∙ Collaborates with community partners to promote the health of
∙ the population
∙ Identifies how public and private organizations operate within a community
∙ Accomplishes effective community engagements
∙ Identifies community assets and available resources
∙ Develops, implements, and evaluates a community public health assessment,
∙ Describes the role of government in the delivery of community
∙ health services
Basic Public Health Sciences Skills∙ Identifies the individual’s and organization’s responsibilities within the context of the Essential Public Health Services and core functions
∙ Defines, assesses, and understands the health status of populations, determinants of health and illness, factors contributing
∙ to health promotion and disease prevention, and factors influencing the use of health services
∙ Understands the historical development, structure, and interaction of public health and health care systems
∙ Identifies and applies basic research methods used in public health
∙ Applies the basic public health sciences including behavioral and social sciences, biostatistics, epidemiology, environmental public
∙ health, and prevention of chronic and infectious diseases and injuries
∙ Identifies and retrieves current relevant scientific evidence
∙ Identifies the limitations of research and the importance of observations and interrelationships
Financial Planning and Management Skills∙ Develops and presents a budget
∙ Manages programs within budget constraints
∙ Applies budget processes
∙ Develops strategies for determining budget priorities
∙ Monitors program performance
∙ Prepares proposals for funding from external sources
∙ Applies basic human relations skills to the management of organizations, motivation of personnel, and resolution of conflicts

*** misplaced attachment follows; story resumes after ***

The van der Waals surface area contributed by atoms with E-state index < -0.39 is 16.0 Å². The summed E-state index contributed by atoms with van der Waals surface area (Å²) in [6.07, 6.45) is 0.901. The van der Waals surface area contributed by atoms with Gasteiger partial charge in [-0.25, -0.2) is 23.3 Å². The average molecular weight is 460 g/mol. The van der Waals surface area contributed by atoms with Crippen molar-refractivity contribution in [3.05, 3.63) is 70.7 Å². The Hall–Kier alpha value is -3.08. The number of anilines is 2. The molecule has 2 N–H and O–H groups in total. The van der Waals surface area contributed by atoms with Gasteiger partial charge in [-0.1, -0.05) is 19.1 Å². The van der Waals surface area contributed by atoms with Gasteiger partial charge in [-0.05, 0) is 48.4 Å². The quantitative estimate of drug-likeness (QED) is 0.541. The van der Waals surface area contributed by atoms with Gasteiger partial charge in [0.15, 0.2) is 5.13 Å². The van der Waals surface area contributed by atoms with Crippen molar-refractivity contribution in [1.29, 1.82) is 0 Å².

∙ Manages information systems for collection, retrieval, and use of data for decision-making
∙ Negotiates and develops contracts and other documents for
∙ the provision of population-based services
∙ Conducts cost effectiveness, cost benefit, and cost utility analyses
Leadership and Systems Thinking Skills∙ Creates a culture of ethical standards within organizations and communities
∙ Helps create key values and shared vision and uses these principles to guide action
∙ Identifies internal and external issues that may impact delivery of
∙ essential public health services (i.e. strategic planning)
∙ Facilitates collaboration with internal and external groups to
∙ ensure participation of key stakeholders
∙ Promotes team and organizational learning
∙ Contributes to development, implementation, and monitoring of organizational performance standards
∙ Uses the legal and political system to effect change
∙ Applies theory of organizational structures to professional practice

Table 2.

Skills and specific competences in Public Health.

[i] - Source: PHF. Core Competencies for Public Health Professionals. Washington: Public Health Foundation; 2012.

You can observe in tables 1 and 2, public health professional needs to develop: a series of skills and competences that will make s/he a professional that will be able to perform different duties in several areas and to have a broader understanding of the health problems in his community and the world.

According to the discipline, profiles are outlined to meet the requirement of the tasks as it is presented in the following example:

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Figure 5.

Exercise 3 – Guest speaker

5. Importance of knowing your students and identifying their particular skills

This is a special section with some strategies to identify the potential of your students in the classroom, how to explore and encourage their development and applicability towards public health practice.

It doesn’t matter how good a professional can be if s/he doesn’t care for who s/he is teaching. A success factor for any one’s learning experience is having a teacher that can actively search and find the talents of his/her students.

I always recommend to anyone who works in education, more so in health education, to devote a good amount of time to get to know their students well. I say especially in health education because health sciences tend to depersonalize learning experiences; leaving the themes as just science to be learned no matter the individual makes learning sterile.

From the first encounter with your students take some time getting acquainted, for example, use icebreakers, ask about your student’s family, habits, hobbies and why not get into some of the public health subjects you are going to be teaching them utilizing their own health risk factors or determinants of health. That way you will know how much resonance you will have in your lectures. This will also give you the opportunity to select examples that will reach your students in a deeper level that will touch them, that will make them remember!